survival & presence: francisco x. alarcón

Last week, I got to participate in an open mic at The Gallery at Ten Oaks in McMinnville. When I got up there, I made a note that it was my open mic in our new city, and that I always made it a point to find the open mics wherever we moved. Open mics are we you get to see the stories and the imagination of a city.

During my slot, I offered up this week’s poem by Francisco X. Alarcón in both English and Spanish. It was important to me to let the words hang in the air in both languages. I mentioned that between hurricanes in the gulf, forest fires here in the west, and the consequences of rescinding DACA, survival has been a constant in my conversations with family and friends.

alarcón4I would have loved to hear what Alarcón would say about our times now. His death almost two years ago now keeps being fresh on my mind as I find myself compelled to engage with the personal and political in my poems for new reasons. Only through such engagement can we reach new understandings. I say “new,” but the new always takes us back to the old, or, as in the poem below, the present. Alarcón’s poem asserts presence as a subversive act; being present with this poem allows me to be present within myself. Such is the gift Alarcón possessed and left for us in his work.

Natural Criminal – Francisco X. Alarcón
translated by Francisco Aragón

I am
a nomad
in a country
of settlers

a drop
of oil
in a glass
of water

a cactus
flowering
where one
can’t and
shouldn’t
flourish

I am
history’s
fresh and
living wound

my crime
has been being
what I’ve been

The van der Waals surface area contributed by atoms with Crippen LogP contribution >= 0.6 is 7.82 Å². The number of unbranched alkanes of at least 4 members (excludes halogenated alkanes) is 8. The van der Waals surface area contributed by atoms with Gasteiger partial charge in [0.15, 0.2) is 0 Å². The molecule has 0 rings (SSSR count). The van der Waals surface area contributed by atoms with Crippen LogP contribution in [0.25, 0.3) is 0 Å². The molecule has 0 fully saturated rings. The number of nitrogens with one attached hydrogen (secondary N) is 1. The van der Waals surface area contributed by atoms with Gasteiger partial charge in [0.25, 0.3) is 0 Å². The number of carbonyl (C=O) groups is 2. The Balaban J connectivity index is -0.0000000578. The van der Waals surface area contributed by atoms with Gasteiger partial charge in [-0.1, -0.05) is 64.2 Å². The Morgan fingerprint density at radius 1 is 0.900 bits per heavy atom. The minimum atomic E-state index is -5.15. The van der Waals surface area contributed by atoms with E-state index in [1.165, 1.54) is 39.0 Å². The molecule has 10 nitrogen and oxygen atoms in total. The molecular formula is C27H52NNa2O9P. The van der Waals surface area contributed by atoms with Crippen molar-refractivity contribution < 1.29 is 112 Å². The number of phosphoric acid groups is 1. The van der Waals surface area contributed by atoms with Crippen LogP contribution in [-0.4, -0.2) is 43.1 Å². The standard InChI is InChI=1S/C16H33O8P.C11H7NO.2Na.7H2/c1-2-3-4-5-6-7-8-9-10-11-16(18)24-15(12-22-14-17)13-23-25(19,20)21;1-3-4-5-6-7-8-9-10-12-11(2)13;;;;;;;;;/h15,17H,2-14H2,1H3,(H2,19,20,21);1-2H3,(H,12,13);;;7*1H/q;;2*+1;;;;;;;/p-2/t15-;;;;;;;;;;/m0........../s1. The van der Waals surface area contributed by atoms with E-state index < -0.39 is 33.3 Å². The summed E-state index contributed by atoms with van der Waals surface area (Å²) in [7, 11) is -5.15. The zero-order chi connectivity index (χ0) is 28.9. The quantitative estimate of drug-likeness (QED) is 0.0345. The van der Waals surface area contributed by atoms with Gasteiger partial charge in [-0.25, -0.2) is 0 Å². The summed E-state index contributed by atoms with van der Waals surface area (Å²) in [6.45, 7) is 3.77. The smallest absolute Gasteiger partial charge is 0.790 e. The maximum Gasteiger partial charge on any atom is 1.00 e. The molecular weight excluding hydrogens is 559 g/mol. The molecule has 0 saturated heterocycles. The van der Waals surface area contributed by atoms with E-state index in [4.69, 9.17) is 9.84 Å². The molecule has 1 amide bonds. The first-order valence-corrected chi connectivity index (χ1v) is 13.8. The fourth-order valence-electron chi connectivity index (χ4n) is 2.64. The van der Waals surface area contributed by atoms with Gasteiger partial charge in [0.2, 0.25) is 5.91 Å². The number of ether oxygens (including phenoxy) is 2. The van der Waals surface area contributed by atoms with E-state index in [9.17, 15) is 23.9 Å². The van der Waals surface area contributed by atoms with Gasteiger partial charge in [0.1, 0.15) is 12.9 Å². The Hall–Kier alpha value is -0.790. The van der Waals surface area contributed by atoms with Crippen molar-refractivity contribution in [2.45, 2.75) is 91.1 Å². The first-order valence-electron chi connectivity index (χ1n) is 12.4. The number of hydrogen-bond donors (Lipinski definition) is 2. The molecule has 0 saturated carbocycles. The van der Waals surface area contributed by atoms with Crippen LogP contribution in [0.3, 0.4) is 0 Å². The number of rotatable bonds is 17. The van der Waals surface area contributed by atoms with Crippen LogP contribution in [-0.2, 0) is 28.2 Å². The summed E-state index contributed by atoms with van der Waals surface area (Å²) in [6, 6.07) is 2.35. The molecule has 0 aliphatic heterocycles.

all my life

*

Naturaleza criminal – Fransico X. Alarcón

soy
un nómada
en un país
de sedentarios

una gota
de aceite
en un vaso
de agua

un nopal
que florece
en donde
no se puede
ni se debe
florecer

soy
una herida
todavía viva
de la historia

mi crimen
ha sido ser
lo que he sido
toda mi vida

from From the Other Side of the Night/del otro lado de la noche: New and Selected Poems

*

Happy naturalezando!

José

* special feature: Kenneth P. Gurney

This week The Friday Influence is proud to feature the work of Kenneth P. Gurney!

Ken and I struck up a friendship during my brief time in Albuquerque.  He runs the Adobe Walls Open Mic out of Page 1 Books, the used bookstore where I worked.  Once a month – while helping clean up and close – I would get to overhear the great community of poets he fosters there.

His poetry is marked by his background in art – surrealistic images abound – yet, there is always some of his sense of awe and humor throughout his work, something altogether his own.

Find out more about Ken and his poetry here.

Since moving, we have sent poems on postcards to each other.  I am happy to share some of the poems that have made getting the mail – where bills and rejection letters abound – a bit of a treat.

Missive

Missive – Kenneth P. Gurney

I wrote a letter to the earth

on the bottom of my bare feet

then walked five miles

on grassy lanes that ran

adjacent to greening fields

and two wood lots.

While resting

under the broad shade

of a century oak

I checked my soles and determined

the blue ink to be all gone

& I considered my letter delivered.

Catastrophe

Catastrophe – Kenneth P. Gurney

Spring fails to create the perfect green

as the cat laps chartreuse spilled

from the dropped shot glass

where a trail of mucky pawprints

scub across the sparkling kitchen tile

like so many clouds

unable to congregate

and expel a healthy Albuquerque rain.

***

Happy congregating!

* jose